06 Nov 2012
Agency wants to provide soldiers with portable imaging kit operating in the visible, near-infrared and thermal ranges.
The US Defense Advanced Research Projects Agency (DARPA) is launching a new program aimed at providing soldiers with cameras operating across visible, near-infrared and thermal IR frequencies.
In a broad agency announcement (BAA) outlining the aims of the program, the agency says that it wants participants to develop low-cost cameras that can be helmet- or weapon-mounted, to aid with threat detection, recognition and identification, night and day and in all weather and visibility conditions.
The cameras will be developed under the “PIXNET” (pixel network for dynamic visualization) program, addressing what the agency describes as a technology gap currently impacting the ability of soldiers to make tactical decisions at the squad level.
“This program aims to develop enabling technologies for two types of PIXNET cameras: helmet-mounted and a clip-on weapon sight,” states the BAA. Either type, with a maximum weight of two pounds, would then be integrated with a commercial, off-the-shelf (COTS) display that is appropriate for the troops to use.
Each camera will be wirelessly linked to an Android smart phone that can serve as an additional platform for multi-band image fusion, DARPA adds, enabling relevant data processing and image display, and helping to reduce the data and power budget of the camera.
$3300 cost goal
The BAA stresses the need to develop a scalable process to achieve small pixel pitches, and a low-cost approach to providing the necessary optics and integration, inside a compact housing.
The goal is for each camera to cost no more than $3300 when produced in a volume manufacturing environment.
That will be helped by the fact that, as DARPA acknowledges, the basic technology needed already exists and is widely used by warfighters. The difficulty is that the devices typically have dedicated functionality, operate independently of each other and are only really useful to the individual operator.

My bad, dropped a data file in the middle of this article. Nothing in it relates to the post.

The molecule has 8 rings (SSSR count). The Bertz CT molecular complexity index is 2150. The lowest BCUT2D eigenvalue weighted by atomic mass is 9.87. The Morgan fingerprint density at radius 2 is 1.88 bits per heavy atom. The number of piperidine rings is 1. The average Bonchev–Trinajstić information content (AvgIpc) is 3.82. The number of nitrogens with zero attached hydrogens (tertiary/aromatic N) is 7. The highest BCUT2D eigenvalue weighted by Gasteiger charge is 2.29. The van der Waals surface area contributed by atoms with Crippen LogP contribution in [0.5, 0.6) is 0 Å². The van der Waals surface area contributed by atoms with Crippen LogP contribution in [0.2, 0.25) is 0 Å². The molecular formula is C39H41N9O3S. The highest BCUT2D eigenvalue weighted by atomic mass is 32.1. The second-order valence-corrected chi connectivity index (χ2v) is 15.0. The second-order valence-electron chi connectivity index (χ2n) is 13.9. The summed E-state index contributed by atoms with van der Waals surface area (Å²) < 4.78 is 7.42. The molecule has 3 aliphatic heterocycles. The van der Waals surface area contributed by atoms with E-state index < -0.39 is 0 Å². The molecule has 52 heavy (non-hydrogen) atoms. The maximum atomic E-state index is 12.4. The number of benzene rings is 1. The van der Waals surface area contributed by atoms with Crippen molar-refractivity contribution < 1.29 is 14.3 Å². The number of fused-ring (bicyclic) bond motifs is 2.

Through PIXNET, the agency is aiming to fuse the capabilities of the different imaging devices into a single, multi-band system, meaning that troops have less to carry, and can easily share the imagery with their colleagues.
Nibir Dhar, DARPA’s program manager for PIXNET, said in a statement announcing the solicitation: “Existing sensor technologies are a good jumping-off point, but PIXNET will require innovations to combine reflective and thermal bands for maximum visibility during the day or night, and then package this technology for maximum portability.”
“What we really need are breakthroughs in aperture design, focal plane arrays, electronics, packaging and materials science. Success will be measured as the minimization of size, weight, power and cost of the system and the maximization of functionality.”
In addition to technological innovation, proposers are encouraged to develop plans for transitioning the low-cost camera system into manufacturing – with the $3300 cost goal based on the assumed production of 10,000 units per month.
Proposals for the PIXNET projects must be submitted to DARPA by 11 January 2013.
• The BAA from DARPA follows a small business technology transfer (STTR) proposal from the US Air Force in September which called for participants to devise new types of optical sensors based on the complex eyes that have evolved in insects.
Rather than ground troops, however, those sensors are wanted for future generations of unmanned aerial vehicles (UAVs), or “drones”, where they could offer not just visual information, but also recognize and track targets, and provide directional sensing from polarization phenomena.